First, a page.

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John Cage

Pythagoras, Galileo Galilei, Charles Darwin, Albert Einstein, and John Cage. Each of these men transformed their respective fields, and consequently the world, through their utterly revolutionary thoughts and creations. Cage is widely considered the most influential and controversial American experimental composer of the 20th century, and his body of work reflects Gira Sarabhai's notion that "the purpose of music is to sober and quiet the mind, thus making it susceptible to divine influences." Cage dismantled virtually every conventional means of thinking about music, from the serialist method of composition and consumption to a highly effective blurring of the lines between musical intent and sound itself. The success and permanence of Cage's work lies largely in his ability to effectively present his revolutionary musical thinking in his compositions. Perhaps the most well-known example of this is 4'33". A performance of 4'33" involves the performer sitting at her instrument for four minutes and thirty-three seconds without playing a single note. Members of the audience are forced to confront their most basic assumptions about music, and the environmental sounds of the Hall and the audience comprise the music for 4'33".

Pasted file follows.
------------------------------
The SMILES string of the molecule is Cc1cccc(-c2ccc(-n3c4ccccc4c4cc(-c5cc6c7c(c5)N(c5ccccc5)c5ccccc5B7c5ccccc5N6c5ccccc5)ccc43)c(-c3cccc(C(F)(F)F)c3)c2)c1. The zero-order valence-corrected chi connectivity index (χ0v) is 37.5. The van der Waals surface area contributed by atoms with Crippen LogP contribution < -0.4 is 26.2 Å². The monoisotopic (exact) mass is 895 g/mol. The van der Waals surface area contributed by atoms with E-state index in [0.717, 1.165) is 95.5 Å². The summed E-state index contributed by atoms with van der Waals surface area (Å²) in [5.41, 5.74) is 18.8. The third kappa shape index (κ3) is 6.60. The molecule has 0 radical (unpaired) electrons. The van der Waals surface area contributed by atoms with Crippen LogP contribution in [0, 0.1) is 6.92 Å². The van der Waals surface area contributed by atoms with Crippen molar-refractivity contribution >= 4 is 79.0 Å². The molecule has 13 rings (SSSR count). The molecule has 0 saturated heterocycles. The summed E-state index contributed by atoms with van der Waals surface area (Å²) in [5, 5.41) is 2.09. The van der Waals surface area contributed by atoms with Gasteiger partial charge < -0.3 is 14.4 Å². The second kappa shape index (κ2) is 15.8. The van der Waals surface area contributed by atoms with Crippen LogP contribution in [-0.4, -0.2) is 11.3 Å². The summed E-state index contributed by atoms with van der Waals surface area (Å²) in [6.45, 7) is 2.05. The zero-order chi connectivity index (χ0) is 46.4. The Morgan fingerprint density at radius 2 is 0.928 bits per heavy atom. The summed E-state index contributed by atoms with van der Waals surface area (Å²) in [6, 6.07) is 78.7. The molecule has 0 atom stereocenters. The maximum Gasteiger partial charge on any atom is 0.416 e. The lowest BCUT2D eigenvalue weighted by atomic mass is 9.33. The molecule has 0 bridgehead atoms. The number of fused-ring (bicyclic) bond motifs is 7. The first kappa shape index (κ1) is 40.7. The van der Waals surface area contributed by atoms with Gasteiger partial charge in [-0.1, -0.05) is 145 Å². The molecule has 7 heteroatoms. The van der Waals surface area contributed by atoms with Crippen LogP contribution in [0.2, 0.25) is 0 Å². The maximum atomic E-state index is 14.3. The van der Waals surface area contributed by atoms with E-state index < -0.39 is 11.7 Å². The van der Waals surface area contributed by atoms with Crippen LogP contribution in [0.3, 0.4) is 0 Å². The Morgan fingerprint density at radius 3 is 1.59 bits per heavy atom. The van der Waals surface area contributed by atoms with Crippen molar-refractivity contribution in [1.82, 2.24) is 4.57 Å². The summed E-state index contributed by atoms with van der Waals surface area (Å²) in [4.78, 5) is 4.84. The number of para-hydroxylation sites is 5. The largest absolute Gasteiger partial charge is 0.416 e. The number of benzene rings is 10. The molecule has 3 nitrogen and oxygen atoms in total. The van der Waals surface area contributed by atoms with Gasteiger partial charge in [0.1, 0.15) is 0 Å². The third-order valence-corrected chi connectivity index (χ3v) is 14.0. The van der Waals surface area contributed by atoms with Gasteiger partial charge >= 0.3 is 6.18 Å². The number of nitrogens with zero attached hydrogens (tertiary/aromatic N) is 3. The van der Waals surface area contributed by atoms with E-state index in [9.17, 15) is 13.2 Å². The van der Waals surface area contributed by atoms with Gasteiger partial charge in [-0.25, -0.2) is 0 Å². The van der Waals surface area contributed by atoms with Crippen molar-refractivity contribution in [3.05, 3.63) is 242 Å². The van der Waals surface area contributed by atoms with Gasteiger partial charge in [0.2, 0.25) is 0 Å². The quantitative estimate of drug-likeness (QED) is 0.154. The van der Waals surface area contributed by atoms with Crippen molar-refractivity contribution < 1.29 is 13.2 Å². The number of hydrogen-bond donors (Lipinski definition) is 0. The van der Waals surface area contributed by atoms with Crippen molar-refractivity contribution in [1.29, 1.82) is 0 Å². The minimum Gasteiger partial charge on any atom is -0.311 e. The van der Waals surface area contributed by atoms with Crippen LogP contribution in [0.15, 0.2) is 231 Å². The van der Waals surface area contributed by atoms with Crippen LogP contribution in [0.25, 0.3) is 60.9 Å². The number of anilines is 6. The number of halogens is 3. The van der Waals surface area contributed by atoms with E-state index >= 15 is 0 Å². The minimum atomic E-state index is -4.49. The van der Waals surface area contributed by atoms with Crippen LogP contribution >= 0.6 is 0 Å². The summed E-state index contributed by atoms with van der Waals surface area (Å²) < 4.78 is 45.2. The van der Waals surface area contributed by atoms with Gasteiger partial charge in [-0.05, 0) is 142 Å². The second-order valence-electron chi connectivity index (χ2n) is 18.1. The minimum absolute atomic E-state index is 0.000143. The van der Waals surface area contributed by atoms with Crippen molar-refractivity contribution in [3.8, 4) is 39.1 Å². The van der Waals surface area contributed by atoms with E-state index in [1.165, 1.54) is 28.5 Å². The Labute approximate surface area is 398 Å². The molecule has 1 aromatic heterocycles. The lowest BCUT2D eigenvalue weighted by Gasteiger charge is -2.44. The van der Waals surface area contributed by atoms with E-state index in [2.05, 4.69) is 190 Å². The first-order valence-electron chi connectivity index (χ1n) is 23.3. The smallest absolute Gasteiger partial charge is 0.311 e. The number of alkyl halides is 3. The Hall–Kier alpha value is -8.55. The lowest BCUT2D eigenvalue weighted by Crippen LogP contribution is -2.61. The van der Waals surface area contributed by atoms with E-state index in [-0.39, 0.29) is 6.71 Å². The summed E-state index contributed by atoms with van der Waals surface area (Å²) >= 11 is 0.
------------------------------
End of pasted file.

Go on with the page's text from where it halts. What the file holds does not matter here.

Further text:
In the Name of the Holocaust and Summer both come from New Albion's Daughters of the Lonesome Isle release. Summer, from The Seasons (Ballet in One Act), draws its influence from Cage's interest in Indian aesthetics and the traditional significance of the seasons: winter as quiescence, spring as creation, summer as preservation, and fall as destruction. Created with help from Lou Harrison and Virgil Thomson, it was Cage's first orchestral score, and was first performed in New York on May 18, 1947.

Part one of In the Name of the Holocaust is an example of Cage's extensive work with the prepared piano. A result of space restrictions at a small theatre in Seattle, Cage developed the prepared piano as a replacement for a percussion orchestra by placing various household objects between the strings of a baby grand piano. The piece presented here requires the performer to play directly on the strings themselves.

Both of these works are performed by Margaret Leng Tan, a legend in her own right. A personal friend of Cage, she was first woman to graduate with a Doctorate of Music from Juilliard, and has championed Cage's work throughout her career.